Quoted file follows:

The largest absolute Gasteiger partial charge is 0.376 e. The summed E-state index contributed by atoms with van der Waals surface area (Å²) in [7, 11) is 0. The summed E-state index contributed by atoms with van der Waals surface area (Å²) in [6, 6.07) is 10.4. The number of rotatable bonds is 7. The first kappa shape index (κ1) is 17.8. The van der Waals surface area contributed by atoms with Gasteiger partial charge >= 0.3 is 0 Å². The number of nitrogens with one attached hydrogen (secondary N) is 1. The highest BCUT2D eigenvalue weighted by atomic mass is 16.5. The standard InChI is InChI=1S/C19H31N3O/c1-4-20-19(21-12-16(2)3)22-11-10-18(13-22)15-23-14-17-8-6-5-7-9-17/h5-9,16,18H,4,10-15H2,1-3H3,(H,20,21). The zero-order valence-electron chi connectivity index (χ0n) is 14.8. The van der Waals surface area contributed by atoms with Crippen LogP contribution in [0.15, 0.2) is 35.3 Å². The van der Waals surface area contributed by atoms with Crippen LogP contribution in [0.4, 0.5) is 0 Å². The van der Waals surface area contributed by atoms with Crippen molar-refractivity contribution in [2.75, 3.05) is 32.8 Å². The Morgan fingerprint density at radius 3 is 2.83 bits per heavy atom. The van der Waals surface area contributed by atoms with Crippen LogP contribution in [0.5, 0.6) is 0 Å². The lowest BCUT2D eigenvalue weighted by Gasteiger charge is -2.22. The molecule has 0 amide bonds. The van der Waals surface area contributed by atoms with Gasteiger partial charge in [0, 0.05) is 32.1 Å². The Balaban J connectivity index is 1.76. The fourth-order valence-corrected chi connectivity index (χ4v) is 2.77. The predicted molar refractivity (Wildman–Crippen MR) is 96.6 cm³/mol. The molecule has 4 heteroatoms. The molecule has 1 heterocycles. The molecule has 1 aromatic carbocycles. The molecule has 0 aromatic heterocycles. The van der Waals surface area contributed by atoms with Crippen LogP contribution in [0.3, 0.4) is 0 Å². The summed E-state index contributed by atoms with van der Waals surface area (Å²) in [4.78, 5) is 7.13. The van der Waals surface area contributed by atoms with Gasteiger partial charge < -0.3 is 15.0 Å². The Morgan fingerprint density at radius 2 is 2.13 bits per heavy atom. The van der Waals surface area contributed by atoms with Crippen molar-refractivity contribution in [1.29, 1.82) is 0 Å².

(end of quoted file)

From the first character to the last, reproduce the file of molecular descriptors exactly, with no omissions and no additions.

The largest absolute Gasteiger partial charge is 0.376 e. The summed E-state index contributed by atoms with van der Waals surface area (Å²) in [7, 11) is 0. The summed E-state index contributed by atoms with van der Waals surface area (Å²) in [6, 6.07) is 10.4. The number of rotatable bonds is 7. The first kappa shape index (κ1) is 17.8. The van der Waals surface area contributed by atoms with Gasteiger partial charge >= 0.3 is 0 Å². The number of nitrogens with one attached hydrogen (secondary N) is 1. The highest BCUT2D eigenvalue weighted by atomic mass is 16.5. The standard InChI is InChI=1S/C19H31N3O/c1-4-20-19(21-12-16(2)3)22-11-10-18(13-22)15-23-14-17-8-6-5-7-9-17/h5-9,16,18H,4,10-15H2,1-3H3,(H,20,21). The zero-order valence-electron chi connectivity index (χ0n) is 14.8. The van der Waals surface area contributed by atoms with Crippen LogP contribution in [0.15, 0.2) is 35.3 Å². The van der Waals surface area contributed by atoms with Crippen LogP contribution in [0.4, 0.5) is 0 Å². The van der Waals surface area contributed by atoms with Crippen molar-refractivity contribution in [2.75, 3.05) is 32.8 Å². The Morgan fingerprint density at radius 3 is 2.83 bits per heavy atom. The van der Waals surface area contributed by atoms with Crippen LogP contribution in [0.5, 0.6) is 0 Å². The lowest BCUT2D eigenvalue weighted by Gasteiger charge is -2.22. The molecule has 0 amide bonds. The van der Waals surface area contributed by atoms with Gasteiger partial charge in [0, 0.05) is 32.1 Å². The Balaban J connectivity index is 1.76. The fourth-order valence-corrected chi connectivity index (χ4v) is 2.77. The predicted molar refractivity (Wildman–Crippen MR) is 96.6 cm³/mol. The molecule has 4 heteroatoms. The molecule has 1 heterocycles. The molecule has 1 aromatic carbocycles. The molecule has 0 aromatic heterocycles. The van der Waals surface area contributed by atoms with Crippen LogP contribution in [0.3, 0.4) is 0 Å². The summed E-state index contributed by atoms with van der Waals surface area (Å²) in [4.78, 5) is 7.13. The van der Waals surface area contributed by atoms with Gasteiger partial charge < -0.3 is 15.0 Å². The Morgan fingerprint density at radius 2 is 2.13 bits per heavy atom. The van der Waals surface area contributed by atoms with Crippen molar-refractivity contribution in [1.29, 1.82) is 0 Å².